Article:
We certainly faced challenges in 2019, we go back before the pandemic, many of those challenges, which are set out in the NHS Long Term Plan, are actually not just still with us, but have been further exacerbated by the experience of the last two years.
We have delivered many of our LTP commitments early in response to the pandemic, but we know that many of the challenges will have been exacerbated, and we have new challenges on top of those.
So, obesity, alcohol and smoking – they’re still the biggest causes of preventable illnesses.
Cancer Research UK estimate that by 2040, well over a third of the population will be obese.
Because we are the NHS we have already provided over 600,000 adults with support to manage their weight through the Diabetes Prevention Programme and other initiatives.
But as many people as we can offer this secondary prevention to, we do know that, without wider action to reverse the trend, we will continue to store up problems for the future.
We also see the need for mental health services growing.
Because we are the NHS, we have been able to fast track new services like mental health teams in schools, 24/7 crisis lines, and digital tools.
And we are now taking action to increase the ability of primary care teams to provide first-line support, with funding for up to 2,500 additional mental health practitioners across the country.
But the scale of the challenge is such that demand continues to outstrip capacity, a reminder that the NHS and NHS treatment cannot be the only answer to our national mental health challenge.
And we have new challenges like Long COVID, too.
Because we are the NHS, we have been able to open rapidly 90 clinics and 14 hubs for children and young people, and at least 45,000 people have had an initial assessment.
But we know there are many, many more who will need these services and other ongoing support as a direct result of COVID infection.
The post-pandemic climate is bringing further challenges, still.
The rising cost of living will be felt most by those who are already living with or vulnerable to poorer physical or mental health.
Cold homes, debt and financial insecurity, barriers to accessing care – experience tells us these factors and more will show up through NHS services over the coming months.
These external challenges have a direct bearing on the internal questions the NHS always grapples with, and always has in my last 25 years.
How can we make sure the people who need it can get care in a timely and convenient way, something we know is particularly important in addressing health inequalities.
When they do access it, how do we ensure the care they get is safe, that it’s clinically effective and early enough to prevent more extensive care later, and also treats them as an individual.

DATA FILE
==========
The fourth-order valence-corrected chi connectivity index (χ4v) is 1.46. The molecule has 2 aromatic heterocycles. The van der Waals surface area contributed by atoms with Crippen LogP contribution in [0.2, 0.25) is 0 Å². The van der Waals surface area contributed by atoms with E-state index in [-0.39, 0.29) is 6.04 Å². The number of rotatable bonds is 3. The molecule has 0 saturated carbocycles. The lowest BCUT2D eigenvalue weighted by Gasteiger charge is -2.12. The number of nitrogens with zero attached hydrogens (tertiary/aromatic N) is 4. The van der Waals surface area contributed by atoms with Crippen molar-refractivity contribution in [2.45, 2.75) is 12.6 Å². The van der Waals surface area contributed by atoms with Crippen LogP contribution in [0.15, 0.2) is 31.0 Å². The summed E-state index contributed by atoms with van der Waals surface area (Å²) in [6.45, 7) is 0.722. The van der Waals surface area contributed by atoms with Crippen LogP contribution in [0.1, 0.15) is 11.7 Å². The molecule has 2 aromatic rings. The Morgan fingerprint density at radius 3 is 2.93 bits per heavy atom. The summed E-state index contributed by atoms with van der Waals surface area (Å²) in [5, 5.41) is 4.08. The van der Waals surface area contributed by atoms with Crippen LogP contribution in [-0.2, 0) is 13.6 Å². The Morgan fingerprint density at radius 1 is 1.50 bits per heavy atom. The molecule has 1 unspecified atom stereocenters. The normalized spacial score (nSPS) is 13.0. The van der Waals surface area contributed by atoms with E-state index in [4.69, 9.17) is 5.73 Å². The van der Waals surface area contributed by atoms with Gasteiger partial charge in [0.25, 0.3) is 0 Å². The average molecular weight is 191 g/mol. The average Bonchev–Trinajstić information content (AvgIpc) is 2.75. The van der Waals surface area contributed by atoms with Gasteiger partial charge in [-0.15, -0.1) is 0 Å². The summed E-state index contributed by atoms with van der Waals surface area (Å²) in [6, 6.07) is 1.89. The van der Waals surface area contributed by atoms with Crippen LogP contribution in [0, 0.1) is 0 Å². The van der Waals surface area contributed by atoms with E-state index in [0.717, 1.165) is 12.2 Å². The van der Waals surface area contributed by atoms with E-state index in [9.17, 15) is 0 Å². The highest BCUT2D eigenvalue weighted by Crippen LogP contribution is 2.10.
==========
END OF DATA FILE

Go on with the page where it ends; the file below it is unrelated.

And the third is financial sustainability.
Not just how do we balance the books from year to year, but find the headroom to invest and improve services and save money in the future.
There are more challenges of course.
But I know there is the determination in this room, and in colleagues across the country, to take every opportunity to meet those challenges.
And we do have particular opportunities now. I’ve set out some of the scale of the challenge, but we have:
- the huge amount of innovation and learning from the last 900 days
- the demonstrated promise of data and technology – Richard’s just mentioned it
- the power of the relationships formed and strengthened by common purpose
- and now, in the Health and Care Act, the legislative backing for greater collaboration locally.
The crucial part, of course, is to turn those opportunities into improvements for patients.
The Secretary of State, who is on later, has described his vision for reform – people, prevention, performance and personalisation – they are all important.
But I want just to take a slightly wider view, and set out my reflections on the wider challenges and opportunities for the coming years around four Rs: recovery, reform, resilience and respect.
So, starting with recovery.
No services were untouched by the impact of COVID.
But every service has emerged with useful learning and innovation we need to lock in.
I just mentioned mental health services a moment ago, but the same can be said of learning disability, maternity, community services, and screening and immunisation services.
But I want to focus on three service areas now.
I’ll begin with electives, because it is here where we are most visibly applying the lessons and the can-do spirit of the pandemic response.
We have the shared goal to tackle the inevitable COVID backlog.
We have a clear national plan, drawing on the successes colleagues were able to achieve over the last 900 days.
And, crucially, we do have a significant amount of investment to deliver it.